The future of Ritalin appears promising, however, in spite of the reservations that have already been cited. The new analogues developed by Winkler et al. would appear to circumvent some of the problematical aspects of the early version of the drug, both for prescribed users and illicit drug users. Studies that support the use of Ritalin in conjunction with psychosocial supports appear to offer the most hope for a long-term amelioration of ADHD symptoms, and a possibility of achieving a relatively normal lifestyle for those suffering from the disorder.

Works Cited

American Chemical Society press release, March 22, 1999. "Improved Ritalin offers smaller doses and fewer side effects." [Online]. Retrieved January 11, 2003 at http://www.hypsos.ch/presse/improvedmph.htm

Attention Deficit Disorder Help Center. "Ritalin effects and ADD ADHD medicine side effects." [Online]. Retrieved January 4, 2003 at http://www.add-adhd-help-center.com/ritalin_side_effects.htm

Cantwell, D.P. "ADHD through the life span: the role of buproprion in treatment." J. Clin Psychiatry 1998; 59 Suppl 4: 92-4.

Colacot, T.J. "An overview on the applications of Doyle catalysts in asymmetric cyclopropanation and CH insertion reactions," Proc. Indian Acad. Sci. (Chem. Sci.) June 2000. Vol. 112, No. 3: 197-207.

DEA press release. "Methylphenidate." October 20, 1995. [Online]. Retrieved January 23, 2003 at http://web1.caryacademy.org/chemistry/rushin/StudentProjects/CompoundWebSites/2000/R

Goldman, L.S.; Genel, M.; Bezman, R.J.; Slanetz, P.J. "Diagnosis and treatment of attention deficit hyperactivity disorder in children and adolescents." JAMA 1998 Apr 8; 279(14): 1100-7.

Greener, M.J. "Drug delivery and reformulation technologies: prospects for single-isomer therapeutics." Decision Resources Inc., May 30, 2001. [Online]. Retrieved January 4, 2003 at http://cisti-icist.nrc-cnrc.gc.ca/zone/cisti/dresources/decision/01/01h701/01h701.pdf

Henry, C. "Engineering a new drug delivery profile." Chemical and Engineering News. Sept. 18, 2000, Vol. 78, No. 38: 49-65.

Hunt, R.D.; Arnsten, A.F.; Asbell, M.D. "An open trial of guanfacine in the treatment of attention deficit hyperactivity disorder." J. Am Acad Child Adolesc Psychiatry 1995 Jan; 34(1): 50-4.

Hyman, S.E. "Statement for the record on methylphenidate (Ritalin) for children with ADHD," May 16, 2000. [Online]. Retrieved January 10, 2003 at http://www.hhs.gov/asl/testify/t000516c.html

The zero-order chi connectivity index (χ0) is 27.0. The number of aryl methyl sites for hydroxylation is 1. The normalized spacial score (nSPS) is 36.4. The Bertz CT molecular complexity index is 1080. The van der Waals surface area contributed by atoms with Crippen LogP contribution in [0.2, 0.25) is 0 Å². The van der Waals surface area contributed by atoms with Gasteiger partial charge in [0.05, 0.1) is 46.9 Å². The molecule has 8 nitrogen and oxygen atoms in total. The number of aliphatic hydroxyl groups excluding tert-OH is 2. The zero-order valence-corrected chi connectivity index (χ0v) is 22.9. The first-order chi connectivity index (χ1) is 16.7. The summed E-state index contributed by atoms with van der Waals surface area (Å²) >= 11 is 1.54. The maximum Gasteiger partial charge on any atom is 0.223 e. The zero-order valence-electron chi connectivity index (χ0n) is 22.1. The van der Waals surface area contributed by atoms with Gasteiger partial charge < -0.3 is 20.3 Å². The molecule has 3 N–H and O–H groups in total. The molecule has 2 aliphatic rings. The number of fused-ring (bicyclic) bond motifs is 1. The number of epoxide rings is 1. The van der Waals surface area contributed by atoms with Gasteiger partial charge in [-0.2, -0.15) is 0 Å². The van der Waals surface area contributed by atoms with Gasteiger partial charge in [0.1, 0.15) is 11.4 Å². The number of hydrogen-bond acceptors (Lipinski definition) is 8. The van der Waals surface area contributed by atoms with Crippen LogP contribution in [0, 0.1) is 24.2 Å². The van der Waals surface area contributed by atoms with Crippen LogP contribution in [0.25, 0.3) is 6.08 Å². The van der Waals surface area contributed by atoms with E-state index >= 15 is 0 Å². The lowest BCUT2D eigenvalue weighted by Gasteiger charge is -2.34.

Klein, R.G.; Mannuzza, S. "Hyperactive boys almost grown up." Arch Gen Psychiatry 1988 Dec; 45(12): 1131-4.

National Vicodin hotline. [Online]. Retrieved January 11, 2003 at http://www.nationalhotline.org/vicodin-cont.html

Novartis Pharmaceuticals Corporation. "Ritalin hydrochloride." January 2001. T2001-08; 89002403.

Pelham, W.E. Jr.; Wheeler, T.; Chronis, A. "Empirically supported psychosocial treatments for attention deficit hyperactivity disorder." J. Clin Child Psychol 1998 Jun; 27(2): 190-205.

Prashad, M. "Approaches to the preparation of enantiomerically pure (2R,2'R)-(+)-threo-methylphenidate hydrochloride." Novartis Institute Research, April 20, 2001. [Online]. Retrieved January 15, 2003 at http://www.rhodium.ws/pdf/threo-methylphenidate.pdf

Spencer, T.; Biederman, J.; Wilens, T.; Harding, M.; O'Donnell, D.; Griffin, S. "Pharmacotherapy of attention deficit hyperactivity disorder across the life cycle." J. Am Acad Child Adolesc Psychiatry 1996 Apr; 35(4): 409-32.

Stinson, S.C. "Chiral Pharmaceuticals," Chemical and Engineering News. Oct. 1, 2001, vol. 79, No. 40: 79-97.

Vincent, J.; Varley, C.K.; Leger, P. "Effects of methylphenidate on early adolescent growth." Am J. Psychiatry 1990 Apr; 147(4): 501-2.

Volkow, N.D.; Wang, G.J.; Fowler, J.S.; Gatley, S.J.; Logan, J.; Ding, Y.S.; Hitzemann, R.; Pappas, N. "Dopamine transporter occupancies in the human brain induced by therapeutic doses of oral methylphenidate." Am J. Psychiatry 1998 Oct; 155 (10): 1325-31.

Warner Lambert Lectureship Series notes, 2000. "Biographical Notes: Jeffrey Winkler." [Online]. Retrieved January 10, 2003 at… [END OF PREVIEW]